The latest TED video, where Rob Reid spoke, was hilarious and saddening at the same time. He poked fun at the criteria in which the content industry tries to explain their losses and woes over online piracy. Even though its complicated and sometimes unclear, I’m sure those numbers came from somewhere rational (rather than ringtone piracy).
The video brought the way that policy makers and industry insiders explain their losses into the limelight. What is still rarely talked about is the expense to the user. Or really potential expense. If a 160 GB Classic iPod is worth $8 billion dollars worth of copyrighted content, how much is it worth with entertainment legally obtained?
I decided to do my own math for this one:
One song is 3 MB and every song is about $1 dollar. A 160 GB iPod is holds a 163,840 MB of content. If you were to just purchase songs (and ignore the fact that digital storage devices always have a bit of storage used for its own internal programming) it would actually cost and individual about $54,613 to fill it. This is way lower than the claimed $8 billion dollars but still a large sum for the average iPod owner. Considering how fast Apple comes out with the next generation of their products, if one actually bought a new device every 2 years, they would be paying as much as a house costs to use the device to its full capacity.
Its understandable that the creative producers want to be paid, but Iwonder what mp3 player creators expected when they set the storage capacity for their devices. If one of the greatest features of new iPods and mp3 players (if you ignore the iPod touch which also offers a remarkable suite of apps that all it to have multiple uses) is the growing amount of gigs they can hold, yet it’s unlikely anyone can reasonably expect to fill this capacity before they launch a new device, it makes me wonder about the tug of war in consumer’s minds. They want new greater iPods because they want more space for all of their music, movies, and files. Yet the current system doesn’t allow them to attain those files in a cost-effective manner. Maybe a dollar per song is a little too expensive for a $250 device that can hold $40,000 worth.Or maybe its unreasonable to market 160 GB iPods like having that amount of content is normal.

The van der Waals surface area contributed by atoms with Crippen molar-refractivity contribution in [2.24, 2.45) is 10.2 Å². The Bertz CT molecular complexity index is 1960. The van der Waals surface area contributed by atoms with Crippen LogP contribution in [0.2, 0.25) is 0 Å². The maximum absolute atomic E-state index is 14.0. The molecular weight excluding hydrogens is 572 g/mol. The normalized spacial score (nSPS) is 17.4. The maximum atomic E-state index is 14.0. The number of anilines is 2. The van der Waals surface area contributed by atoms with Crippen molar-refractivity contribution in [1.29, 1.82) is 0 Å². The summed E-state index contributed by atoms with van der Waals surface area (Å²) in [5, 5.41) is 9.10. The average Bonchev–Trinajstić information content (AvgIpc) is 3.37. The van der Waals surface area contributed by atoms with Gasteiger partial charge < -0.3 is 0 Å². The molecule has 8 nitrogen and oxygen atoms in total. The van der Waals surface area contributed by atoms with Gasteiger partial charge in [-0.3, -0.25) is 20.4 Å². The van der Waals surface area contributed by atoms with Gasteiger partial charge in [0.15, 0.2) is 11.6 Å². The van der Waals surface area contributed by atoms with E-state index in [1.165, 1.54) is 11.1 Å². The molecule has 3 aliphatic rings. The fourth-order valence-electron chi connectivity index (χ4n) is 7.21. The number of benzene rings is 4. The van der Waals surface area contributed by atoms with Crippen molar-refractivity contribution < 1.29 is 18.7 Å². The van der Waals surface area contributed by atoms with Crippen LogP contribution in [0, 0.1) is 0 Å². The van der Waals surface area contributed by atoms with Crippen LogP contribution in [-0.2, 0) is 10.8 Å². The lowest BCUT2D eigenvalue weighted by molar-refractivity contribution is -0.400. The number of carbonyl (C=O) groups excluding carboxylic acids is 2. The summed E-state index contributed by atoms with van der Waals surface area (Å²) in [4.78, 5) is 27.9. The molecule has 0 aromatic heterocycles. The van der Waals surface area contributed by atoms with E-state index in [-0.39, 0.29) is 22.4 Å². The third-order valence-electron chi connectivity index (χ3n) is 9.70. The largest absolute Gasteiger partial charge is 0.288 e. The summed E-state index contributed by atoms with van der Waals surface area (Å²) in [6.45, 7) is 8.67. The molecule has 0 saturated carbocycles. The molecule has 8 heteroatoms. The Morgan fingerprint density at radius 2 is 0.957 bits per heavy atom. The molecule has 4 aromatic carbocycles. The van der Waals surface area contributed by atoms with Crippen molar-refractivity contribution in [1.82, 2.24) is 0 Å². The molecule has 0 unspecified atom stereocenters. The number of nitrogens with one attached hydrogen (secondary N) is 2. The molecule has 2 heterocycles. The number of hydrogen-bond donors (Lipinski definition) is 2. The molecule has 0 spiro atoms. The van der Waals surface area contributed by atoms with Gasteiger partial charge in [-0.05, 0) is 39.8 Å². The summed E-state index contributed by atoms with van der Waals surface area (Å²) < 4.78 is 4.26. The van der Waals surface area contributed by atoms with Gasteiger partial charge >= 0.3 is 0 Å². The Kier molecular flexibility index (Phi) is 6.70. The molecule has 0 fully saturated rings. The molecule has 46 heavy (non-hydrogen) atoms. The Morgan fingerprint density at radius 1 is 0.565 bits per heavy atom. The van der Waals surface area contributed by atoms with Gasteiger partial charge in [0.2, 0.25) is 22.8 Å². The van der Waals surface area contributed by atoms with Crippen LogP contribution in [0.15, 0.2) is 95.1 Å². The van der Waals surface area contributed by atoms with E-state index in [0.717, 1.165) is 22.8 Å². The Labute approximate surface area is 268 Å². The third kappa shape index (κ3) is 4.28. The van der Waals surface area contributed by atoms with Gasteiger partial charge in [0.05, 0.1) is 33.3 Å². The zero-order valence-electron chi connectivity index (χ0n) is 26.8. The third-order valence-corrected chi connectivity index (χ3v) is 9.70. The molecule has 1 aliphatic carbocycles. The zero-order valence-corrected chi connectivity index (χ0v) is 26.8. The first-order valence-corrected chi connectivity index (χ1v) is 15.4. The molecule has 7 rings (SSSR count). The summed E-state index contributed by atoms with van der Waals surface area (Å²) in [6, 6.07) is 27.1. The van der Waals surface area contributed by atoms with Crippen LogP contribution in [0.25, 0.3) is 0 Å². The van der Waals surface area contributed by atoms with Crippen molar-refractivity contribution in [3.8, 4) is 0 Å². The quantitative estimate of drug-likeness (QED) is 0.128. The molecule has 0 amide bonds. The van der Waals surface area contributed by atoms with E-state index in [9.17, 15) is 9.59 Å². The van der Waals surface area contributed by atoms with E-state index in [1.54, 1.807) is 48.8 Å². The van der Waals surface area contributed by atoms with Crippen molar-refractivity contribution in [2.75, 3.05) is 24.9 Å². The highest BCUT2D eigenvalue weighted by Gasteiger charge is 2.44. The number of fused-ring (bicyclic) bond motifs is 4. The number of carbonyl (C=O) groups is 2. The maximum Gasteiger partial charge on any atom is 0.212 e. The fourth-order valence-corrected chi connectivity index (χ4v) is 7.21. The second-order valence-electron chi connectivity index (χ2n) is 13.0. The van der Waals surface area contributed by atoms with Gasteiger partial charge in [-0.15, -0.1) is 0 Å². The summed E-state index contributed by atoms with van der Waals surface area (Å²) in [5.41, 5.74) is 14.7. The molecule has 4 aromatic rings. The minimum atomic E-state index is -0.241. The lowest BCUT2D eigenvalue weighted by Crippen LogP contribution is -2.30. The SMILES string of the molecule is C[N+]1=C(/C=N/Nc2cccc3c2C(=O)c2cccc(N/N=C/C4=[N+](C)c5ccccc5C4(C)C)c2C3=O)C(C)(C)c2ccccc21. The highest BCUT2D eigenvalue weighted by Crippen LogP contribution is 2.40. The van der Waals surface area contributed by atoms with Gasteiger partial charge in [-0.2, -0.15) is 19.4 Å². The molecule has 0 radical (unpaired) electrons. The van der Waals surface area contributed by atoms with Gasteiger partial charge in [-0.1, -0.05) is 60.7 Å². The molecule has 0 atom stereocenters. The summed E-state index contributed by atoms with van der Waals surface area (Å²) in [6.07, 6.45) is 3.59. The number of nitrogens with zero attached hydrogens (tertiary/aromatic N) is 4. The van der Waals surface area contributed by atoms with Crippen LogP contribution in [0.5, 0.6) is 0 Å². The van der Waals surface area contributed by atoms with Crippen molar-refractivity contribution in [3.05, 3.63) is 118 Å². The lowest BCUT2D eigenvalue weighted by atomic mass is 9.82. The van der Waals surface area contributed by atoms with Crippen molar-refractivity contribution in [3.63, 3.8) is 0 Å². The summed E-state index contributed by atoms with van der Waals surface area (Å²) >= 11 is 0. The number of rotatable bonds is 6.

Ownership is important. Before, thanks to space and other physical limitations, very few people expected to own 40,000 songs. There just wouldn’t be enough shelf room. Some music buffs would find a way to make it possible, but the average person would have a CD collection of anywhere from 15 – 100 in cases. 40,000 songs on CD (if you allow me to generalize and say that a CD has 10 songs on it) would be 4,000 physical CDs. Besides the pain it would cause to try to find one song in that jumble, it would take up an inordinate amount of space to store them. If that’s not feasible, why does having that many songs on an iPod make sense? Especially if they are all being sold at CD price rates?
We need to defend copyright as an institution. But between the devices offered and the price of the content, consumers may not have the chance to maintain what they believe is their fair share of our cultural goods. The licensing system may help grant people access but its not the same as being able to say you have the latest print of your favorite book. We created devices that support increased ownership but the current institution for creative content strips it away. At some point, something has to give.